Ethiopia is blessed with approximately 107,600 square kilometers of arable land (about 11 percent of its territory); yet, it has struggled for many years to feed its people. Government policies have wreaked havoc among Ethiopia’s farmers with drastically changing land use rights.
One problem Ethiopia’s farmers face is lack of access to finance, which they need to modernize their practices and purchase machinery. As of June 2000, most lending to the agriculture sector was still from the state-owned Commercial Bank of Ethiopian (CBE) and the Development Bank of Ethiopian (DBE), which provided 99 percent of the banking sector’s outstanding agriculture loan value at the time. Even so, agricultural lending made up only 8 percent of the total value of outstanding loans.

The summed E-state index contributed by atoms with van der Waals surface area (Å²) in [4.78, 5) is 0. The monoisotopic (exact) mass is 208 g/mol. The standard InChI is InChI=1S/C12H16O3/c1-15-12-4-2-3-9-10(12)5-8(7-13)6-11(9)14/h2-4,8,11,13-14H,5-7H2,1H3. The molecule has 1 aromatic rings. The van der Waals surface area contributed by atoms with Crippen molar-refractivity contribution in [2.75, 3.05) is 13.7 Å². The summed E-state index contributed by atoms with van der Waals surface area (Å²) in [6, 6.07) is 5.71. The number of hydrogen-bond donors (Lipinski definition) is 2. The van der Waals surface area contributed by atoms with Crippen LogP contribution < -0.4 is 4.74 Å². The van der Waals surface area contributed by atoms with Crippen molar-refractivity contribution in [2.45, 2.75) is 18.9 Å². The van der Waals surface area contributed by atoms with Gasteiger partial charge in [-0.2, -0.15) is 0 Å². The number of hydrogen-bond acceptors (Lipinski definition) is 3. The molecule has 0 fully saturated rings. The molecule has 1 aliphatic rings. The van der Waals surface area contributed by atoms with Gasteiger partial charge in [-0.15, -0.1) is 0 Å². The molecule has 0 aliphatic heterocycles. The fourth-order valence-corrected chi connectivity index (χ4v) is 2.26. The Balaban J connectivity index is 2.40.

USAID’s Bureau of Economic Growth, Agriculture and Trade / Office of Development Credit (EGAT/DC) and the Ethiopia Mission responded to this lack of finance by providing a series of Micro and Small Enterprise Development (MSED) and Development Credit Authority (DCA) loan portfolio guarantees (LPGs) to the Bank of Abyssinia (BOA), a long-standing, private Ethiopian bank. USAID designed the LPGs to support BOA lending, first to agricultural cooperative unions, and then to the agriculture sector in general. The LPGs with BOA span 15 years, from the end of 1999 through 2014.
Last updated: July 10, 2014